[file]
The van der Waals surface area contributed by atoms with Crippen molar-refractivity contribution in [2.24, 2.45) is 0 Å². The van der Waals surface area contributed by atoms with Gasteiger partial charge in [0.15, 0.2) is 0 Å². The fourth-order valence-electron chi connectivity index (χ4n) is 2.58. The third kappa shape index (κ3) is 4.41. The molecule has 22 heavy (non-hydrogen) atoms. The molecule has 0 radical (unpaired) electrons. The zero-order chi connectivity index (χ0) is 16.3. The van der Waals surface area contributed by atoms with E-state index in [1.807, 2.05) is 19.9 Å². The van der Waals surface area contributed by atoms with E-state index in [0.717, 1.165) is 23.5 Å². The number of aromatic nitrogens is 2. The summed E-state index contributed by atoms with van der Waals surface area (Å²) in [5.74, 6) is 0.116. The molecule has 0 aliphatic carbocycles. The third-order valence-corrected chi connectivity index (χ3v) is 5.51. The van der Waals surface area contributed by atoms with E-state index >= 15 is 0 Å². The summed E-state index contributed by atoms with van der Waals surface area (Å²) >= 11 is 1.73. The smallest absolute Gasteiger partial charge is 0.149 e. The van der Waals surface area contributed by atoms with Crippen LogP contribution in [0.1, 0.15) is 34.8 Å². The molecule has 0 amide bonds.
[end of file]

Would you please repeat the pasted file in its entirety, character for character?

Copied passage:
The van der Waals surface area contributed by atoms with Crippen molar-refractivity contribution in [2.24, 2.45) is 0 Å². The van der Waals surface area contributed by atoms with Gasteiger partial charge in [0.15, 0.2) is 0 Å². The fourth-order valence-electron chi connectivity index (χ4n) is 2.58. The third kappa shape index (κ3) is 4.41. The molecule has 22 heavy (non-hydrogen) atoms. The molecule has 0 radical (unpaired) electrons. The zero-order chi connectivity index (χ0) is 16.3. The van der Waals surface area contributed by atoms with E-state index in [1.807, 2.05) is 19.9 Å². The van der Waals surface area contributed by atoms with E-state index in [0.717, 1.165) is 23.5 Å². The number of aromatic nitrogens is 2. The summed E-state index contributed by atoms with van der Waals surface area (Å²) in [5.74, 6) is 0.116. The molecule has 0 aliphatic carbocycles. The third-order valence-corrected chi connectivity index (χ3v) is 5.51. The van der Waals surface area contributed by atoms with E-state index >= 15 is 0 Å². The summed E-state index contributed by atoms with van der Waals surface area (Å²) >= 11 is 1.73. The smallest absolute Gasteiger partial charge is 0.149 e. The van der Waals surface area contributed by atoms with Crippen LogP contribution in [0.1, 0.15) is 34.8 Å². The molecule has 0 amide bonds.